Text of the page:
The unmaking of Blackpool
Someone arriving in BlackpoolResearch in Blackpool was conducted in order to understand the broader migration patterns in the country of destination for those leaving eastern Latvia. on a Sunday evening a few weeks before Easter might find it rather sad. The lit-up promenade is empty (Figs 1 and 2). The backstreets – the streets away from the beach-front promenade – feature colourful hotels, some functioning, some closed for off-season, and others closed for good (Figs 7 and 8). There are mobility scooters parked by some of them (Figs 5 and 6). Their owners must be resting. The only sign of life is the amusement arcade identifiable by the cacophony of game-machine tunes (Figs 3 and 4). Inside it are families with children who have come to Blackpool for Mothering Sunday.
I ring the doorbell of my hotel, the last one in a row of terraced hotels, and after a while a man emerges. He is just below retirement age, has a gaping hole where upper front teeth should be, and is wearing a dirty white t-shirt showing off his tattooed arms. He doesn’t fit my image of a hotel host (I didn’t know I had one until I saw him). He leads me into a reception area decorated with plastic flowers (Fig 9). He is very kind, tells me he’ll make me breakfast at 9am, and I begin to believe that perhaps this is a proper hotel. The ‘thank you’ cards posted on the wall in the hallway provide additional assurances (Figs 10-12). Dan and ShellyPseudonyms used throughout. are being thanked for making a first holiday without mum special, for not changing the sheets every five minutes, and for the perfect breakfast toast. People promise to come again next year and wish Dan and Shelly all the best for the holidays.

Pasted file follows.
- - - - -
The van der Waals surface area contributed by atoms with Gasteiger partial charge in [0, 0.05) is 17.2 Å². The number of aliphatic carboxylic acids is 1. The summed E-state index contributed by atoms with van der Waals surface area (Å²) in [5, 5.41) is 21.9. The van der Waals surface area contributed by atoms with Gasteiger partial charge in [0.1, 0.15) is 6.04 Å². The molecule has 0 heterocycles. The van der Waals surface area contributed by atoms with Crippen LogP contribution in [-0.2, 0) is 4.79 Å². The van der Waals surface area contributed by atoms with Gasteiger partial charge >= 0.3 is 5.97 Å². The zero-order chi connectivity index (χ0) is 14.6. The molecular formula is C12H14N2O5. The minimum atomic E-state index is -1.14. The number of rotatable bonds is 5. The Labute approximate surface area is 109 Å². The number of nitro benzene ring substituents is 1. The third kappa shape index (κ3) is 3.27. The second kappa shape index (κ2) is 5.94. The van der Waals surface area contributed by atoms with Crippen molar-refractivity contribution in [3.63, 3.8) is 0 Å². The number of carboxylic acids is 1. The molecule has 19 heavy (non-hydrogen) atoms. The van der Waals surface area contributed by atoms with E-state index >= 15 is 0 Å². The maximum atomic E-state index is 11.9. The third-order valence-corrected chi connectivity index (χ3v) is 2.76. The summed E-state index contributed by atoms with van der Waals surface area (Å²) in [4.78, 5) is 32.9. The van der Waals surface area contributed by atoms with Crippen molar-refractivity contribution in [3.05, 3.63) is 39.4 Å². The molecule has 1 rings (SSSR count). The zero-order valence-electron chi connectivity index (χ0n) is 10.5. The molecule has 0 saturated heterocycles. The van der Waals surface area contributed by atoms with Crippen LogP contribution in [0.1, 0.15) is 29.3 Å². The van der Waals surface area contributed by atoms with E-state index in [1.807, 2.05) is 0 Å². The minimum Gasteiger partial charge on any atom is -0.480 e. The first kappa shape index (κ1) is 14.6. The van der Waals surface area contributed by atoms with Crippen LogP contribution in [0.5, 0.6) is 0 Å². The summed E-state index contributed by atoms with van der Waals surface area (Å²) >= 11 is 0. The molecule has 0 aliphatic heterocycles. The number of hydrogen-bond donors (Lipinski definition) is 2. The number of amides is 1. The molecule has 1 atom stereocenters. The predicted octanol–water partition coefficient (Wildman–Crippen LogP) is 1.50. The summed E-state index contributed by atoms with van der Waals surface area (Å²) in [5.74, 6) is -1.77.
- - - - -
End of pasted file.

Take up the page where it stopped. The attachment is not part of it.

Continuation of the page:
When I meet Shelly the next morning, she looks just like the owner of the Blackpool Shawries Hotel featured on Channel 4’s Four in a Bed. She is committed to cleanliness, to her family-run business (they only have their son to help them, though her brother, a carpenter, comes to fix things), and to her guests. She remembers their faces, and Dan remembers their names. She has seen a generation of dancers grow up (Blackpool hosts an annual dance competition), who started coming when they were five and now some are taller than she is. “There aren’t many like us left,” she says. She means there aren’t many hotels left that can carry on the ways of the famous Blackpool landladies, whose image was fierce but who took care of their guests and had them returning year after year.
She is right. Empty store fronts, boarded up hotels, and crumbling buildings surround some of the still-functioning pubs, tattoo parlours, and fish-and-chip shops (Figs 13-17). Quite a few people in the streets are either drunk or on drugs. There are some kids running around, and some people look like they have somewhere to go. A weathered man with long white hair is standing in front of an open door (Fig 18). His dog runs back and forth in front of the house, stopping by the neighbour’s car and peeing on it repeatedly. The man has lived in this house for 20 years. What’s happened to all the hotels and establishments? “COVID,” he says. The scope of decay, however, seems much grander. The brightly coloured buildings amidst the boarded-up hotels deepen my sense of haunting sadness (Figs 19 and 20).